There is a certain reluctance to work together and intellectually I get it: if you’ve been forcibly collectivised in the past, then you want to plough your own furrow and develop your individuality. Unfortunately, Hungary is a small country in a big world of wine, and if it wants its wines on the world market, and that’s another question, then it has to work together. The producers here have to understand that they need the big guys, the likes of Törley and Hilltop, so long as they’re doing a good, fair job, that is, to create the category, because every time someone picks up a bottle of Pinot Grigio and says, ‘That was nice. Oh, it came from Hungary!’, it’s creating awareness of Hungary as a wine country. And you also need the small guys, who create the interesting stuff and push things forward in terms of quality as well. Getting both sides of that to talk and work together in Hungary is a nightmare. There’s a kind of snobbery about it.
How do people outside Hungary see Hungarian wine? Elizabeth said yesterday that most people don’t even know Hungary produces wine.
Well, I think that’s true. Lots of people know about Budapest and go there, or have ambitions to, but that doesn’t extend to the rest of the country, which is a shame, you know. You have pretty positive experiences in Budapest; the food, the wine, the place, which you could use as a hook to get people into the wider Hungary. I don’t know how to do that as I’m not a marketer, but it would be a good way forward if someone could work out how to do it. It’s important as most people don’t think of Hungary as a wine-producing country. But I think the likes of Erhard [Heumann] at least get the message out there subtly that this country is producing wines that people like drinking.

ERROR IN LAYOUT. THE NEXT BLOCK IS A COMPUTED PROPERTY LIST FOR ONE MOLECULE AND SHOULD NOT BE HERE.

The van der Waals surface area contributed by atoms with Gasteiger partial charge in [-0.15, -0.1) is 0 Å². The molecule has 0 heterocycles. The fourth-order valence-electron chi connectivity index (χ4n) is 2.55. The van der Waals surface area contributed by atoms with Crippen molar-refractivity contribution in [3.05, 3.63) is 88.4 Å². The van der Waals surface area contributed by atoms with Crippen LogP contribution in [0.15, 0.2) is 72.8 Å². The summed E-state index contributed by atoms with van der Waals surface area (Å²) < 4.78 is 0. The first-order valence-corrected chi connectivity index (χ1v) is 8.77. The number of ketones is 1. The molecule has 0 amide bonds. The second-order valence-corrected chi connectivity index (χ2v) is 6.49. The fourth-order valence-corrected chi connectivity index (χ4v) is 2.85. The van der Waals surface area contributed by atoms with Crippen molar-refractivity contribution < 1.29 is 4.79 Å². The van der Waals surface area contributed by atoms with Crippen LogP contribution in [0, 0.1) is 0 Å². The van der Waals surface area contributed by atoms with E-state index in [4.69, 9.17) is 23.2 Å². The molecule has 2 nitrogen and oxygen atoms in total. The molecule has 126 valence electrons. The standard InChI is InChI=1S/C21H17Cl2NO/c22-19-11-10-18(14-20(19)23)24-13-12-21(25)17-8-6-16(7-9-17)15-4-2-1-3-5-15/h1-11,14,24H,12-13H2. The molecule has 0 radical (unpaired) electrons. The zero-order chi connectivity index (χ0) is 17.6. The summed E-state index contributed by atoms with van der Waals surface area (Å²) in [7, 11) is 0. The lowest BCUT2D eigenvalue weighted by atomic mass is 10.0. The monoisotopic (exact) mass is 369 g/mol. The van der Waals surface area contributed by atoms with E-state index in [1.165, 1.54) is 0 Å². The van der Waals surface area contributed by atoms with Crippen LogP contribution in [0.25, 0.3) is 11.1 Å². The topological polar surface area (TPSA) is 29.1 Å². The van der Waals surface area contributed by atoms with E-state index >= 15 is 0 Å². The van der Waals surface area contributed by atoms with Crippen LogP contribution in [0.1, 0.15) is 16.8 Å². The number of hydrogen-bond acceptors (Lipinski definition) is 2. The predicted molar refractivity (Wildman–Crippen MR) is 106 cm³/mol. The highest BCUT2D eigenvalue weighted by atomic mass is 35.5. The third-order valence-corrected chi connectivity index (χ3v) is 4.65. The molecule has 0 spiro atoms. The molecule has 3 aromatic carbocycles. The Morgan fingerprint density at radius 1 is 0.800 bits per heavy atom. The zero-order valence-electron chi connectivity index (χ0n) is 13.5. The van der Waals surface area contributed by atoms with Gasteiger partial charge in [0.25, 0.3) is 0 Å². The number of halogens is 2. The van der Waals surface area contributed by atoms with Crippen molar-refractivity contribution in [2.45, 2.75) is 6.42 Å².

I live in Hungary, so am probably rather too subjective, but how do you see the potential here? And what could they do to achieve it? I suppose cooperating a bit better.
And cooperating in not just the marketing, it comes back to the winemaking and viticulture as well. I mean it is changing, you know, the first generation were very much individuals, but the younger generation are much more likely to talk to each other, taste each other’s wines, swap ideas and travel together. They can’t just sit back and say ‘we make the best wines in Hungary’; they need to know what everyone else in the world is doing, because everyone else is not stopping.
What do you think should be the flagship regions of Hungary if it extends itself further onto the world stage?
Certainly, the ones I tend to talk about. Obviously Tokaj comes first, but I also talk a lot about Eger and Villány. It’s a good story, there are some good wines and interesting personalities.
You’ve obviously had a lot of experience with Hungary and interesting characters, what’s been the most interesting or strangest thing that’s happened to you in your travel or experiences of Hungarian wine?
There was one winemaker who didn’t speak to me for at least five years after I was trying to be constructive about 17.5% alcohol not necessarily being the best way forward for the British market.
Which was the point you were trying to make in Villány – the issue with the high alcohol and oaking.